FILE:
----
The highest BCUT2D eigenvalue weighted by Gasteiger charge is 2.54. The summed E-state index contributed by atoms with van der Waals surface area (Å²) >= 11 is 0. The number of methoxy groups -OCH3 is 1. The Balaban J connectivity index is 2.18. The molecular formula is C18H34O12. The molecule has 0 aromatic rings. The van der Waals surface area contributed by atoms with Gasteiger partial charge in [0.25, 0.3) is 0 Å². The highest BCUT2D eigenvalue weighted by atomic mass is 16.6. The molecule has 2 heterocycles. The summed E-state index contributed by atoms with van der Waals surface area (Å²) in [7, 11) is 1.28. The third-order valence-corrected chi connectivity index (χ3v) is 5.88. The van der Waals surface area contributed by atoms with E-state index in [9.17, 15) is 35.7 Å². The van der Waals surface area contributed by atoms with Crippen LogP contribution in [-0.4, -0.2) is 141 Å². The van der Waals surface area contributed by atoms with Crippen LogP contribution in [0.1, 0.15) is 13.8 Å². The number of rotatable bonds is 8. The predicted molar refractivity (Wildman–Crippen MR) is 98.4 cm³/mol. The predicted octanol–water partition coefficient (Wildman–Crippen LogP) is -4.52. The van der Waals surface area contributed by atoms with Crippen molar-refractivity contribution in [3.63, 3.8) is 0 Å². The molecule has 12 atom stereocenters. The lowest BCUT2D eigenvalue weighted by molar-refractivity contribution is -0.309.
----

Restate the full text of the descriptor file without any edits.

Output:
The highest BCUT2D eigenvalue weighted by Gasteiger charge is 2.54. The summed E-state index contributed by atoms with van der Waals surface area (Å²) >= 11 is 0. The number of methoxy groups -OCH3 is 1. The Balaban J connectivity index is 2.18. The molecular formula is C18H34O12. The molecule has 0 aromatic rings. The van der Waals surface area contributed by atoms with Gasteiger partial charge in [0.25, 0.3) is 0 Å². The highest BCUT2D eigenvalue weighted by atomic mass is 16.6. The molecule has 2 heterocycles. The summed E-state index contributed by atoms with van der Waals surface area (Å²) in [7, 11) is 1.28. The third-order valence-corrected chi connectivity index (χ3v) is 5.88. The van der Waals surface area contributed by atoms with E-state index in [9.17, 15) is 35.7 Å². The van der Waals surface area contributed by atoms with Crippen LogP contribution in [-0.4, -0.2) is 141 Å². The van der Waals surface area contributed by atoms with Crippen LogP contribution in [0.1, 0.15) is 13.8 Å². The number of rotatable bonds is 8. The predicted molar refractivity (Wildman–Crippen MR) is 98.4 cm³/mol. The predicted octanol–water partition coefficient (Wildman–Crippen LogP) is -4.52. The van der Waals surface area contributed by atoms with Crippen molar-refractivity contribution in [3.63, 3.8) is 0 Å². The molecule has 12 atom stereocenters. The lowest BCUT2D eigenvalue weighted by molar-refractivity contribution is -0.309.